2. Each of the products (foods, ingredients, and supplements) that are part of my daily diet is in there for good reason. If I went deep into the nitty-gritty science and health benefits of every single one of those, though, this article could be a hundred pages long. Instead, I suggest searching my website with the name of whatever it is you want more information on to find what I've already written and podcasted.

OK, let's eat!


Early Morning

There are certain practices that I rely on to start my day feeling my best spiritually, emotionally, and physically.

Those morning routines include praying, journaling, stretching, pooping (sorry, but it's important), and more. Here's a link to a recent Twitter “AMA” (Ask Me Anything) in which I give a brief glimpse into all elements of my morning routine, but of course, for the purposes of this article, I'll focus on nutrition and diet.

First and foremost on that list I posted to Twitter last week is my morning hydration. Each morning starts with a giant 32 ounce-ish mason glass jar of water dressed up with Hydrogen tablets, Quinton minerals, and Adrenal Cocktail, which is kind of like a whole foods vitamin C and minerals cocktail. I also add baking soda, and sometimes, especially during the summer when I’m sweating more, and these tasty little packets of electrolytes called Protekt. When I take my water, I also take my morning supplements. You can read my entire supplement protocol here. (Quick note: Many of the companies who make the products I mention in this article have generously offered discounts to my readers. At the end of this article, you can find a resource list with discount codes if they apply.)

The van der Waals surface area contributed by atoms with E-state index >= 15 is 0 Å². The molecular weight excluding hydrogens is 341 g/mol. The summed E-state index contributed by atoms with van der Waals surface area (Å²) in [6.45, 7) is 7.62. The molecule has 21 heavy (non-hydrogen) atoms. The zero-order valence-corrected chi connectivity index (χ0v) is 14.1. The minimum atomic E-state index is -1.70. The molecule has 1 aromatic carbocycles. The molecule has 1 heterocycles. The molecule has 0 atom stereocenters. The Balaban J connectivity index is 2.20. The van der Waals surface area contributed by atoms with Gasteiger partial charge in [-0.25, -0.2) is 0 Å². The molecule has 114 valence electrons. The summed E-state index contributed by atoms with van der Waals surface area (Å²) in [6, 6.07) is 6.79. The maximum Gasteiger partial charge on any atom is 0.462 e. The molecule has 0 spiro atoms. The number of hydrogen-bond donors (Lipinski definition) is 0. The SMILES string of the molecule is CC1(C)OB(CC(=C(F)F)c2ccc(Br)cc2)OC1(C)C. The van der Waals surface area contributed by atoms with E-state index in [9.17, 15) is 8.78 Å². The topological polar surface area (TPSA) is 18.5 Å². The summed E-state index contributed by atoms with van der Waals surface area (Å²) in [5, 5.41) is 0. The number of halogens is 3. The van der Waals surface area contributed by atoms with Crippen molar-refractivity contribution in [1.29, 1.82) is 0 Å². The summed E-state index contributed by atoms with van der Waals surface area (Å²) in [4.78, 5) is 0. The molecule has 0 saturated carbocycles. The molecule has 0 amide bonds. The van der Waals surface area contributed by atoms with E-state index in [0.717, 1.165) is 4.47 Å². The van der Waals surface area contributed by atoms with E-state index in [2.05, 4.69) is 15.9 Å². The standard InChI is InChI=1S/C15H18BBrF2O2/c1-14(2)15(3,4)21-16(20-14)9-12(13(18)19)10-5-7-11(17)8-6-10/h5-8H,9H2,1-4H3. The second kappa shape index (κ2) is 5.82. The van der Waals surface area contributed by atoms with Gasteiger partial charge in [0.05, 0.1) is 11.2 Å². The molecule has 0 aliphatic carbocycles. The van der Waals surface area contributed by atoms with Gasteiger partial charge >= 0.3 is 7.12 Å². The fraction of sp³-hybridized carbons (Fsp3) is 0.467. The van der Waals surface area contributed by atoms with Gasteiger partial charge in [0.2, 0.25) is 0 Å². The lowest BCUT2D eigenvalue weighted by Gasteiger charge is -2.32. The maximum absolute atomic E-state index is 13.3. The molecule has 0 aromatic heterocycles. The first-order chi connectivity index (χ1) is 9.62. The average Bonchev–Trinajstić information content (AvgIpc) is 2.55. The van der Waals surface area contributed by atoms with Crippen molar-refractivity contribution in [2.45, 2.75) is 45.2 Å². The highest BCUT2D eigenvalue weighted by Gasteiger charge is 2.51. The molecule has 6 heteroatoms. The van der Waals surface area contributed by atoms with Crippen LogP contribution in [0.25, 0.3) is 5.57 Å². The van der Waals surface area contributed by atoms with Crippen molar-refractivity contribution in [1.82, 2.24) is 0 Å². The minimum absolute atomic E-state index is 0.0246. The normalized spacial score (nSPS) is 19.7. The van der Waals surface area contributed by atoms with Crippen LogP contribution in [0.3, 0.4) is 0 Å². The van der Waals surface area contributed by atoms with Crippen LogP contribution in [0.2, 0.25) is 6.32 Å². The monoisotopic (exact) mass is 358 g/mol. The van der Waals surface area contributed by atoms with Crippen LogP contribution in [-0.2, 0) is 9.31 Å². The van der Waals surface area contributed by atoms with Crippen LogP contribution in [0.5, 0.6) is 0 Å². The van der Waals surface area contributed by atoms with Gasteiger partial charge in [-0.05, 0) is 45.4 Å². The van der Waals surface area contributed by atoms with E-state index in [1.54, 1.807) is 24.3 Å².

Later in the morning, around an hour or so after I wake, I have a hot beverage. Three or four mornings a week, I simply have a piping hot mug of black Kion coffee. Once a month, I switch to decaf coffee, then I go back to regular, and then to decaf again. Why? While there are more than 1,000 natural compounds in coffee, three, in particular, stand out in terms of their ability to provide significant health benefits: caffeine, antioxidants, and diterpenes. Caffeine blocks adenosine receptors in the brain, keeping adenosine from attaching to them, which results in higher perceived energy levels, mental alertness, and enhanced mood. Caffeine's health benefits go beyond wakefulness, though, and may include fat burning, improved post-exercise recovery, help with atrial fibrillation, and more. While coffee contains many different antioxidant compounds, the two classes that are most studied are hydroxycinnamic acids and phenolic acids, which include potent bioactive polyphenols such as chlorogenic acid (CGA) and caffeic acid. The CGA in coffee has shown promising health benefits, including positive effects on blood pressure, blood sugar levels, and even weight, BMI, and body fat percentage. Caffeic acid may increase athletic performance and have anti-aging effects on the skin (it’s used in many skincare products for this reason). Diterpenes, which include cafestol and kahweol, are fatty acids that are responsible for many health-promoting mechanisms in the body, including down-regulating inflammation mediators, increasing glutathione (GSH), and potentially fighting cancer.